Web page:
I grew up in the 70/80's which was where my love for arcade games grew.A lot of 10p's were fed into the Space Invader and Asteroid cabinets during my childhood. I always dreamed of owning an arcade cabinet but I was never really in a position or had the space to follow it through.Two things that recently changed this recently were my introduction to the Lightboxlab Hackerspace in Drogheda which helped cured my long term procrastination and secondly the release of the Raspberry Pi. Information on hackerspaces can be found here and more information on the amazing Raspberry Pi can be found here.
My Arcade Cabinet requirements in no particular order were
- As cheap as possible
- Semi portable
- Real Arcade Joystick and Button controls
- Putting my Raspberry Pi to good use
- Having a Lightboxlab slant
- Not too complicated
Saturday 13th April members from Drogheda’s Lightbox Lab and Dublin’s TOG (http://www.tog.ie/) hackerspaces took along some of our projects and ideas to the DojoCon conference held in Slane Castle. It was Jester aka Martin Mitchell from TOG who initially suggested that it would be a great idea to have some representation from the irish hackerspace community at the event. So a after a few emails to Graham at CoderDojo Drogheda who also thought it would be a great idea, we put the wheels in motion to get a stand arranged.
TOG are well used to public events but this was to be Lightbox Lab’s first venture outside of our workshop in Millmount and we all were quite new to planning the logistics, so we naturally wanted it be as successful as possible. A week beforehand we got some of our projects organised and ready for the Saturday. And thanks to Paul Doyle and family we were also well set with flyers, posters, and our new banner.
On the Saturday we picked up Jeffrey and Jester from TOG at Drogheda bus station, got ourselves some breakfast and then made our way to Slane Castle.
We knew there might be issues with getting an internet connection in the exhibition area but we had made sure we had a backup plan to get ourselves a reasonable connection so we set this up first. After that we were pretty much set and we set up a bunch of projects and hands on tutorials for people to play with, this included Jester’s lockpicking tutorial, Paddy’s Arduino projects, Paul’s games emulators running on Raspberry Pi, Cians 3D printer, my own playdough and banana powered makey makey sip phone :-) and of course Jeffrey Roe’s soldering tutorial.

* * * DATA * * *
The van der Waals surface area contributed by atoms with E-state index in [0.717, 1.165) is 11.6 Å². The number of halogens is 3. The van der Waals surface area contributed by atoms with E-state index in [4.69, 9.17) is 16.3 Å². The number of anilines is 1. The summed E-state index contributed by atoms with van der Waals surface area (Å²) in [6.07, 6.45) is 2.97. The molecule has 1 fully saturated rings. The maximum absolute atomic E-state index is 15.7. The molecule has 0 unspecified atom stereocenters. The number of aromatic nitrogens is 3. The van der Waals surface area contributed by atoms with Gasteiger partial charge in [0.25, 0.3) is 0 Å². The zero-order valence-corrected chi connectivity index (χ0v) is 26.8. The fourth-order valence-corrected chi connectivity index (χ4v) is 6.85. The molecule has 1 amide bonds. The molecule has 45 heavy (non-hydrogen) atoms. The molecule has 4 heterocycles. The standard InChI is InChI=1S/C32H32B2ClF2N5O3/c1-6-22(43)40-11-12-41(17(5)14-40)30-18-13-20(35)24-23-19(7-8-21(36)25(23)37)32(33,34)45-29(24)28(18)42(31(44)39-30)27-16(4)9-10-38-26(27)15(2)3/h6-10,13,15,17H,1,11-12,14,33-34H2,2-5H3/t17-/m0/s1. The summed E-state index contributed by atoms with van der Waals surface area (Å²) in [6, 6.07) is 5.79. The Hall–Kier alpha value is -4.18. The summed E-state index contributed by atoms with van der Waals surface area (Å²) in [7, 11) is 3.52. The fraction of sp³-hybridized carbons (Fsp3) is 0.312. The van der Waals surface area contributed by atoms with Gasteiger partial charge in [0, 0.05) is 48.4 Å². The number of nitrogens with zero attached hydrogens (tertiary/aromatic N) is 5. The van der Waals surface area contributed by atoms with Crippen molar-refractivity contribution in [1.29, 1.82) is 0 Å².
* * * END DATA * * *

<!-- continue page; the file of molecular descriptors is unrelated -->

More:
The morning was reasonably quiet but there was a steady stream of CoderDojo delegates, organisers and volunteers visiting the stands and getting stuck into the lockpicking and soldering tutorials. Jeffrey later said that about forty people learned to solder on the day!
However come lunchtime we were pretty much swamped for about an hour and a half, there was a lot of interest in hacker and maker spaces and I was surprised to learn how many people had not heard of the community in Ireland. However I think we all did a good job of explaining that it is a community open to anyone interested in exploring technology and that its not just for people who are well skilled in the area.
It also looks like we could have done with another body on the soldering stand, Jeffrey was flat out especially at lunchtime.
Shortly after lunch it was time to bring things to a close, pack up and then head back to Drogheda for some celebratory drinks.
This was of course the time to relax and go over what went well and what we could do better next time round. It was also great to catch up in the pub with the lads from TOG where we discussed ideas around running hackerspaces and some upcoming irish hacker events, most notably Gaelhack which will be a community run event in Waterford in June. details here ( http://gaelhack.hackerspaces.ie/ )